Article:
FORT HALL — One jockey, three horses and no saddles is the recipe for what has been called America’s first extreme sport: Indian relay racing.
The event will be featured at the Eastern Idaho State Fair in Blackfoot from Sunday through Saturday.
The sport originated on the Fort Hall Indian Reservation more than 100 years ago and has been passed down through the generations.
A relay team has four members — a jockey, two horse holders and a catcher/mugger — and three horses. Jockeys ride bareback, taking each horse one lap and then relaying to the next horse for another lap. Mounting and dismounting must be done without help.
It is a thrilling ride, for both jockeys and spectators.
Jockey Miaus Teton, 21, said racing is an adrenaline rush.
Teton is riding for the Tissidimit team this year and credits the influence of his grandfather, Leo Teton, in his decision to start racing.
“I like the intensity,” he said.
“Some people say we are crazy,” team owner/trainer Lance Tissidimit said. “It is dangerous.”
Teton broke his collarbone earlier this year when a horse fell on him, but has returned to competition.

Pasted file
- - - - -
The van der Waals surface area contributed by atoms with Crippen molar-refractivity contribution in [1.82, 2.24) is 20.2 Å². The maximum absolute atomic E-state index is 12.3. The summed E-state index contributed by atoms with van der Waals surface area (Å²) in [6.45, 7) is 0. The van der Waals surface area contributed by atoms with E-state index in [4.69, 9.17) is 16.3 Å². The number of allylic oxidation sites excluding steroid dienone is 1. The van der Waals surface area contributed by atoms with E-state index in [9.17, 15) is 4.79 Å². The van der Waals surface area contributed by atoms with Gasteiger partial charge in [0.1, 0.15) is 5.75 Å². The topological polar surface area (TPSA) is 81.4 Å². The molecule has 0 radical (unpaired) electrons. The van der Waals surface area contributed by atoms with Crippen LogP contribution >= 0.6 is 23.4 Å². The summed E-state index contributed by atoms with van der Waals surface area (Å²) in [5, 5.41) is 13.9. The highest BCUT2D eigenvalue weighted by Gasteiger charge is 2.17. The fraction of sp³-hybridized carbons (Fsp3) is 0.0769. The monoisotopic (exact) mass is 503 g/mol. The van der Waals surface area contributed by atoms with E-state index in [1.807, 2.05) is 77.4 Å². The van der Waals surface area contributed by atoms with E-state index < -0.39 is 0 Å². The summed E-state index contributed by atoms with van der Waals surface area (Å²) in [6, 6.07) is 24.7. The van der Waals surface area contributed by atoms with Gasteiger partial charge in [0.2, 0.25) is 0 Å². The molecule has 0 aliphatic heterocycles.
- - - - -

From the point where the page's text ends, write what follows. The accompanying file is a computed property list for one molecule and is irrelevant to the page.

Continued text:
“Gotta cowboy up,” he said.
The Fort Hall Indian Relay Association enforces rules to help keep human and equine athletes as safe as possible and teams train extensively to hone skills.
“Chaos can happen” when riders or horses are inexperienced, Tissidimit said.
Tissidimit’s team trains three to four times a week, Teton said.
Despite the danger, women are taking up the relay, although they compete on two horses instead of three. This is the first year a ladies relay will be run at the fair. Tissidimit’s daughter Brailey, 16, is expected to compete.
Also competing will be Tahliyah Appenay, 19, and her sister Rylee, 17. The daughters of Ernie and Thea Appenay started riding in kids races, riding Shetland ponies, then quarter horses before graduating to the thoroughbreds preferred by most teams.
The sisters have competed extensively in ladies races and this year added the ladies relay to the list. They ride for their father’s Bad Rock Warriors team.
Racing at events across the West, the duo sometimes compete against each other, but win or lose, exhibit great sportsmanship, according to their mother.
The teens have fallen off during races a few times, but have always remounted and finished the race.
In the championship races, the teams are competing for a $37,500 added purse. The relay association will end the season on Sept. 29 with a day of racing at the Fort Hall track.